London: British Prime Minister David Cameron vowed Monday to make his case for Britain joining air strikes on Syria this week as he unveiled a new defence strategy stressing counter-terrorism and intelligence.
Cameron said he would make a statement in the House of Commons on Thursday as he steps up pressure for MPs to back joining international action against Islamic State jihadists following the November 13 attacks in Paris, which killed 130 people.
His comments came as he presented the Strategic Defence and Security Review (SDSR), which maps Britain's military strategy for the next five years.
"As the murders on the streets of Paris reminded us so starkly, ISIL (another term for Islamic State) is not some remote problem thousands of miles away -- it is a direct threat to our security at home and abroad," Cameron said.
"History teaches us that no government can predict the future... but we can make sure that we have the versatility and the means to respond to new risks and threats to our security as they arise."
Cameron earlier on Monday visited Paris, where he met President Francois Hollande and paid tribute outside the Bataclan concert venue, where 90 people were killed.
"I firmly support the action President Hollande has taken to strike ISIL in Syria," Cameron said after talks in Paris.
"It's my firm conviction that Britain should do so too."
In his speech to parliament, Cameron also announced details of "a significant new contingency plan" in case of attacks in Britain, which would include the rapid deployment of 10,000 military personnel to support the police.
While British forces are taking part in air strikes on IS targets in Iraq, they are not involved in the international effort targeting Syria due to resistance from opposition parties still mindful of previous unpopular interventions in Iraq and Afghanistan.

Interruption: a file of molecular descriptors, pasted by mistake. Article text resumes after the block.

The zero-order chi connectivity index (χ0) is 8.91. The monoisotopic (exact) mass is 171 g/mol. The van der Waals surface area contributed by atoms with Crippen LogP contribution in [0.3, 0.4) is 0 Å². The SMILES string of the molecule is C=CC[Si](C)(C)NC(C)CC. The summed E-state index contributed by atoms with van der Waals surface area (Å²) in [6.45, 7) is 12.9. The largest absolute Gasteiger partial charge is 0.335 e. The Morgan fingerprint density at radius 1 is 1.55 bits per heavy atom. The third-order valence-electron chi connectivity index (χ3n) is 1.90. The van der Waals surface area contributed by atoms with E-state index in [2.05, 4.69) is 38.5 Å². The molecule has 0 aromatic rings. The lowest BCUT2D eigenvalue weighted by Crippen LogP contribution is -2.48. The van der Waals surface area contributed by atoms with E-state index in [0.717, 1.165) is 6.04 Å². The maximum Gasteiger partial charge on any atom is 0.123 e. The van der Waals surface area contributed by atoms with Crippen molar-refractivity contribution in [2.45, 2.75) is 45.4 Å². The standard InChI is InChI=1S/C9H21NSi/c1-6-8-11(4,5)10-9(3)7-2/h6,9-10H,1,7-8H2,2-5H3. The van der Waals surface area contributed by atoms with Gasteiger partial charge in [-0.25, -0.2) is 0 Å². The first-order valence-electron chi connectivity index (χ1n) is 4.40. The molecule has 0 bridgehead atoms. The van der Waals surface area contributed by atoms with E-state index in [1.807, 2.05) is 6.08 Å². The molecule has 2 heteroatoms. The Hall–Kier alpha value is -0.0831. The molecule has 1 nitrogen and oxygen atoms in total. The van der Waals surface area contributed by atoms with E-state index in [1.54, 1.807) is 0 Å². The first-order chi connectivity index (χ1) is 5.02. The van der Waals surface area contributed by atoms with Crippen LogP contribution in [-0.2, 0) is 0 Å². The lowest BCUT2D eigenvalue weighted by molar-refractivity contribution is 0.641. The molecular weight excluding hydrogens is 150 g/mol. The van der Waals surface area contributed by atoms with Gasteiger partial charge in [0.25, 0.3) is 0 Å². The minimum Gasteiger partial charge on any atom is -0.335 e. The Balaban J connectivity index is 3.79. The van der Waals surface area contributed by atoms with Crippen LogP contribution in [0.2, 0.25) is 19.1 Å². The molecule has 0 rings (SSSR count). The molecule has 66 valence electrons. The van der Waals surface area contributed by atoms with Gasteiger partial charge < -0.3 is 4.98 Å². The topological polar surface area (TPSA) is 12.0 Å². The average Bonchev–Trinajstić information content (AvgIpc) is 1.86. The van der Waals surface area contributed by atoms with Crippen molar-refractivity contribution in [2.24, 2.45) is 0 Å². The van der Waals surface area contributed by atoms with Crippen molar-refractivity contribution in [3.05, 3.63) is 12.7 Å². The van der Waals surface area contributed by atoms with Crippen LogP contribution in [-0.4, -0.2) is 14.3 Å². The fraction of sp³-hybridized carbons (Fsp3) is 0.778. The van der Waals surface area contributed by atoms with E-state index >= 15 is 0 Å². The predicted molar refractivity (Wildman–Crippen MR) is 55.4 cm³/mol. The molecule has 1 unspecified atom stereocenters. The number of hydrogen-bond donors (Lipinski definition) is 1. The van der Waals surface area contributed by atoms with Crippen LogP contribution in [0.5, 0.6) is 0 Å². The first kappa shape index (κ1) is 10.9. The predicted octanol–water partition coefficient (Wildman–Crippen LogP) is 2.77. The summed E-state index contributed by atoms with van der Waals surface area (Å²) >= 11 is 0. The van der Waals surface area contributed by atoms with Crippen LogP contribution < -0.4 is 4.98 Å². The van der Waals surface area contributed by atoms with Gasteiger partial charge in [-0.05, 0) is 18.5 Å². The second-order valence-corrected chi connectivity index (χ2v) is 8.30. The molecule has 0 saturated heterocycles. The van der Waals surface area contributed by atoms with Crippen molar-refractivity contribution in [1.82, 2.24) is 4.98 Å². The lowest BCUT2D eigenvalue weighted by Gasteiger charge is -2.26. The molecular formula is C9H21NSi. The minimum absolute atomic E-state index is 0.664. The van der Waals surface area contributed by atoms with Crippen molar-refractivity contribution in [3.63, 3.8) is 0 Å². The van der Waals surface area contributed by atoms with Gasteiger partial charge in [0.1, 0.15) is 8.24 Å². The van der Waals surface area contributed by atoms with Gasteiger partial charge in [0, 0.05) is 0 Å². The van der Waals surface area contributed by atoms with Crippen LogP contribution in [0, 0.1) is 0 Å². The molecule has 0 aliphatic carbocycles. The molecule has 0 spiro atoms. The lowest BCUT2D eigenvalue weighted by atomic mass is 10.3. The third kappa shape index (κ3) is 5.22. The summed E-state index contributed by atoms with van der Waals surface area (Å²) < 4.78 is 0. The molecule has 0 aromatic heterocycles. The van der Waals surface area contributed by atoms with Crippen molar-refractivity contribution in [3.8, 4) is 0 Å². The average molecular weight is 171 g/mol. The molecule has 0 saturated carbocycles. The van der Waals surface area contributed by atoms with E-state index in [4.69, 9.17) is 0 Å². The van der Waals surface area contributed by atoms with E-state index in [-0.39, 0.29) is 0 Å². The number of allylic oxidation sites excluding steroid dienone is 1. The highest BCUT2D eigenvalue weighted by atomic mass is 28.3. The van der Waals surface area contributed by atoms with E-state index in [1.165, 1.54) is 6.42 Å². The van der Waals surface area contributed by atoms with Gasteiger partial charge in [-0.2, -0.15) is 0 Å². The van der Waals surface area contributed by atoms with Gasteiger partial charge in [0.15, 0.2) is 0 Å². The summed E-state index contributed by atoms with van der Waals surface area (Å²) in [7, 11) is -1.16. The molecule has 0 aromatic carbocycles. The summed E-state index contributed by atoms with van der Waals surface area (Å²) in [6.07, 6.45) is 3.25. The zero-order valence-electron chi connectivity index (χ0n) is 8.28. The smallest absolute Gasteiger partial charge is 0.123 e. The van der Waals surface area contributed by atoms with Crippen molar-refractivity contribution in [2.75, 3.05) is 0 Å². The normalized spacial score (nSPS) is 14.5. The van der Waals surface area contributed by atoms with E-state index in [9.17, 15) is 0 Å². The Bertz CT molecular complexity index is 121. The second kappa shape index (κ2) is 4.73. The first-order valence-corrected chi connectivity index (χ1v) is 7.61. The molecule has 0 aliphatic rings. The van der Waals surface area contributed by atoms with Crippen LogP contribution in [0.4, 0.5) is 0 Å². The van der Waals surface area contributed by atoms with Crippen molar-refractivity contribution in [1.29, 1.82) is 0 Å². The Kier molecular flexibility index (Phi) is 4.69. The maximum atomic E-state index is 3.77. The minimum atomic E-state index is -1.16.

Labour's anti-war leader Jeremy Corbyn is against any military action but Cameron appears increasingly confident he can get enough support from Labour MPs to pass the vote, particularly after last week's UN Security Council resolution authorising countries to "take all necessary measures" against IS.
Higher counter-terror spending
A Times/YouGov opinion poll last week found that 58 percent of people would approve of Britain joining air strikes in Syria, compared to 22 percent against.
Labour's shadow defence minister Maria Eagle also on Monday told BBC radio that "there will be some support from the Labour party for him (Cameron) to do what he wishes" if they approve of his plan.
Reports suggest the government could call a vote on the issue as early as the end of next week. Cameron on Monday only said that the vote could come "in the coming days and weeks".
The SDSR announced Monday has been planned for months but its emphasis on intelligence, counter-terrorism, cyber defence and surveillance spoke volumes about the growing to threat European nations like Britain from groups like IS.
"The SDSR has made interdependence between security at home and security abroad more of a reality," said Michael Clarke, head of the Royal United Services Institute defence think-tank in London.
The review aims to maintain Britain's ability to go war but also "safeguard British society more efficiently from terrorist attack," he added.
The SDSR's £12 billion ($18.2 billion, 17.1 billion euros) of extra investment would create two new 5,000-member rapid reaction strike brigades which could be deployed to conflicts overseas by 2025.
An extra 1,900 security and intelligence staff are being recruited.
Finance minister George Osborne is also expected to announce that counter-terrorism funding is being increased by 30 percent in a budget announcement on Wednesday.
But the budget increase was also accompanied by major cuts, including a 30 percent reduction of the defence ministry's civilian staff and 30 percent of its land being sold.
Osborne also faces a row over claims from police chiefs, who say that cuts to the number of frontline officers who do not fall under the counter-terrorism budget could increase the risk of an attack in Britain.